"I really haven't been interested in doing anything else with my time other than being involved with music," says guitarist Jonny "Two Bags" Wickersham. "I think that we just got really lucky in that we've been able to do that and it still is relevant. We're really fortunate because it's true: A lot of bands don't get that opportunity."
We recently caught up with Jonny Two Bags to discuss Social Distortion's legacy, the band's new material, and the guitarist's reaction to The Vandals' writing a song about him.
Up on the Sun: How's the tour going so far?
Jonny Wickersham: It's been cool. We did Anaheim House of Blues and the Hollywood House of Blues: That's where the majority of the shows are. We did a couple in Vegas, a few in San Diego. It's pretty cool. [It's] kind of like being on tour but not really going that far.
You guys have been playing double-header shows in Phoenix since I can remember. What keeps bringing you back to Arizona?
The shows are great there. We play there all the time. The crowd brings us back.
The shows always seem to sell out, or at least get close to it. How does your music continue to reach new, young fans?
Word of mouth is one way, but probably even more than that I'd say due to the Internet. It's interesting, because before I was in the band, I filled in for Dennis [Danell, who passed away in 2000], the original guitar player. He played in the spot that I play in Europe in '97.
At that point, Social D had been over to Europe, I think, twice before that, and it was a cool tour. I did the last couple of weeks of the tour because Dennis had to come home because his son was being born. They were good shows, but it wasn't like they were all sold out or anything like that. Weirdly, Social D didn't get back there 'til 2004, and I was in the band by then. It was a completely different thing. It was completely off the hook, the shows were all sold out and we were doing multiple nights in the same town. It was really crazy. It was just really exciting. The band hadn't been touring over there since '97. That's a lot of years in between. It had to be because of the Internet and word about the band getting out there.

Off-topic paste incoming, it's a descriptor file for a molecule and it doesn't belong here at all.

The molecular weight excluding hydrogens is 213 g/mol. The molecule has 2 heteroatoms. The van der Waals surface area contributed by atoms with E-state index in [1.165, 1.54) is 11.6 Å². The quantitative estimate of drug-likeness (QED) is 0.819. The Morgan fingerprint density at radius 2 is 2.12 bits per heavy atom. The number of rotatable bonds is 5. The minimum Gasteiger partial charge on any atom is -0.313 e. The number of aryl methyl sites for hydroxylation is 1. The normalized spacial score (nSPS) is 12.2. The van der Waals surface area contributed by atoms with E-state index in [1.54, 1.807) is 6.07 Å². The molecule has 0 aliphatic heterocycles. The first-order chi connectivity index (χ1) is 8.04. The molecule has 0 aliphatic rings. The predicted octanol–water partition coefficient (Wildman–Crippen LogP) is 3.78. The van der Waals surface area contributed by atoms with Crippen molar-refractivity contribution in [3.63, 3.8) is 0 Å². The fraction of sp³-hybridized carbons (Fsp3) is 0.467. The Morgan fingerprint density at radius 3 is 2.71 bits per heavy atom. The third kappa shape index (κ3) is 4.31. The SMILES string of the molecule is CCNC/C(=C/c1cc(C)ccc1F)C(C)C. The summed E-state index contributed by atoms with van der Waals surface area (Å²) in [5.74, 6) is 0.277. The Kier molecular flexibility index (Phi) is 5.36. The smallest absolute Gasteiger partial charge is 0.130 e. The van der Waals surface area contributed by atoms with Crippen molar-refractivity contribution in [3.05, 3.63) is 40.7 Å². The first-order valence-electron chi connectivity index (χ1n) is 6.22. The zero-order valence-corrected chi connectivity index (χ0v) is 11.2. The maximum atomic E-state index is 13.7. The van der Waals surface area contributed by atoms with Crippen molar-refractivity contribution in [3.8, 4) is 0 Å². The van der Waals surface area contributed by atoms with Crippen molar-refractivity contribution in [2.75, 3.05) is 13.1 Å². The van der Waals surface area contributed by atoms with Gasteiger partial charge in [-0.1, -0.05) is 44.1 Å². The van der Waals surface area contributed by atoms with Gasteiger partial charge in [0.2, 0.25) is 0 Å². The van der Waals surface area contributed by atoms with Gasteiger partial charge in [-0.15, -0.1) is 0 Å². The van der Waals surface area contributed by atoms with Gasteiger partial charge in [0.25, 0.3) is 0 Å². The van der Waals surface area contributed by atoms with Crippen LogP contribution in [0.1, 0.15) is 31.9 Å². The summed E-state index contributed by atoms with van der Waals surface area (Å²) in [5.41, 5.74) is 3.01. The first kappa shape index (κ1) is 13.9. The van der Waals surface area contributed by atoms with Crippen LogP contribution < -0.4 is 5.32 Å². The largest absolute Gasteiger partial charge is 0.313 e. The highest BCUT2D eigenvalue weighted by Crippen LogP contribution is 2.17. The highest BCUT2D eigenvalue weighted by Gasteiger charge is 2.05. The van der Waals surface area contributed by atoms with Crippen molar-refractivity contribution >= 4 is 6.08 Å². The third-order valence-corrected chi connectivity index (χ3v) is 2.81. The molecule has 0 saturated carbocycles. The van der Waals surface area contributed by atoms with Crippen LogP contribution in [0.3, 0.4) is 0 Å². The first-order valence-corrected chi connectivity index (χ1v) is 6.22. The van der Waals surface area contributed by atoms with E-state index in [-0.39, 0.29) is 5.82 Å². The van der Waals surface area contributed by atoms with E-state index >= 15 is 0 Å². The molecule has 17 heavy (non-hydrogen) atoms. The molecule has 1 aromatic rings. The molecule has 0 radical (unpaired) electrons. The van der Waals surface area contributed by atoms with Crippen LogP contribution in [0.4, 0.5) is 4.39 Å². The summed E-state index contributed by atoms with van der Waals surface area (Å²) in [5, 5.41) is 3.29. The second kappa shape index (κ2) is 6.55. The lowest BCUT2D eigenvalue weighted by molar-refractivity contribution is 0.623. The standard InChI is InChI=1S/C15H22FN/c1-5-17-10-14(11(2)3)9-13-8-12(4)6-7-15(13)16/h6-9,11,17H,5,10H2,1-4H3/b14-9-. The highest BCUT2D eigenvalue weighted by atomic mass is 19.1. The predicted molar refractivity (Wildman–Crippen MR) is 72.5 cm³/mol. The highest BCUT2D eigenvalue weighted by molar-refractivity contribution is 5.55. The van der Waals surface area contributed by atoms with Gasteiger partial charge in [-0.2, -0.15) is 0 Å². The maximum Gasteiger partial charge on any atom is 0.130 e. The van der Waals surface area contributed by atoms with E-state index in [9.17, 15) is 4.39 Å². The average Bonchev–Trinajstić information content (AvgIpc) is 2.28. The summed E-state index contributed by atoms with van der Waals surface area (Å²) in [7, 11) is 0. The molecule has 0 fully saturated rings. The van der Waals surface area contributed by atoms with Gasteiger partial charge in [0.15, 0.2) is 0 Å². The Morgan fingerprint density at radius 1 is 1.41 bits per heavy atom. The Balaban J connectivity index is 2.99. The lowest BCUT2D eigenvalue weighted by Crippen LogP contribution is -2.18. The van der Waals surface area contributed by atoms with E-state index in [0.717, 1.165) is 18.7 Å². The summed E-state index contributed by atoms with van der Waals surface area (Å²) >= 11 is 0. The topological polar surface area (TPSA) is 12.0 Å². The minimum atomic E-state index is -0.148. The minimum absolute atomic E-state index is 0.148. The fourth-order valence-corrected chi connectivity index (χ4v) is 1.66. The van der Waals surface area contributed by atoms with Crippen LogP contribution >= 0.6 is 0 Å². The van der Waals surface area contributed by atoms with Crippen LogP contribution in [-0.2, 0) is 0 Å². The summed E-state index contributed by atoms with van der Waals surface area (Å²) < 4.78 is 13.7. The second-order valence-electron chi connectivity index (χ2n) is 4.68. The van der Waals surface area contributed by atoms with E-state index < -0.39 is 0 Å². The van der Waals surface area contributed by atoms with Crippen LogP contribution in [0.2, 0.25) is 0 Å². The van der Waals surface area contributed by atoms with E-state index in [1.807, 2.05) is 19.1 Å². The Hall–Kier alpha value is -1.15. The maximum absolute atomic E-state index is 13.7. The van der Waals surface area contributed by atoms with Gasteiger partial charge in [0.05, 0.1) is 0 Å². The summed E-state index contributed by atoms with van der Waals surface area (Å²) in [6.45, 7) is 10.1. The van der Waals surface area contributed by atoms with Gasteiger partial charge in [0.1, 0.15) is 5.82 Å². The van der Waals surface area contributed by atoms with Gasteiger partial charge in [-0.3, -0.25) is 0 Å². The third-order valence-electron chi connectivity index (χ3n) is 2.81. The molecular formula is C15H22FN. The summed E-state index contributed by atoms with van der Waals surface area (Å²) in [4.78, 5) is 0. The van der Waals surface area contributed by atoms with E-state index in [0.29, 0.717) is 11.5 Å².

How do you approach your setlist when you play a bunch of shows in the same city? Do you mix it up, or do you keep a lot of it the same?
We try to. We've been doing a pretty good job of it for this run. There's something about being able to get a set together and play it regularly. You just kind of get this groove and this flow happening that doesn't really happen as much when you're dramatically changing the set up. It's a different kind of energy that you put into playing. When you play a set enough times to where you're able to sort of anticipate what's coming, you can just kind of dig in a little bit more than when you're throwing a bunch of songs in that maybe you haven't been playing all the time. You're thinking a little bit more about it [laughs].
We have to do that so people don't come out and see the same set night after night, because a lot of the people that come to the shows, they come to a lot more than just one, so we have to do that for them. After a while, if you're playing the same set every night, it just gets burnt for us, so we've got to change it. We manage to go through all of the songs that we play live over the course of a couple of years, we [eventually] work our way through the whole catalog of tunes, the whole repertoire. There are the standards that we play almost every night -- "Ring of Fire," we play "Story of my Life" most of the time [and] "Bad Luck."
I like that you guys don't shy away from old songs.
Yeah, there are several off of Mommy's Little Monster that we do still. A couple that predate even that record, from Social D's first seven inches and stuff. "1945" or this song called "Rude Boy" that was on a compilation before the band even had an album out.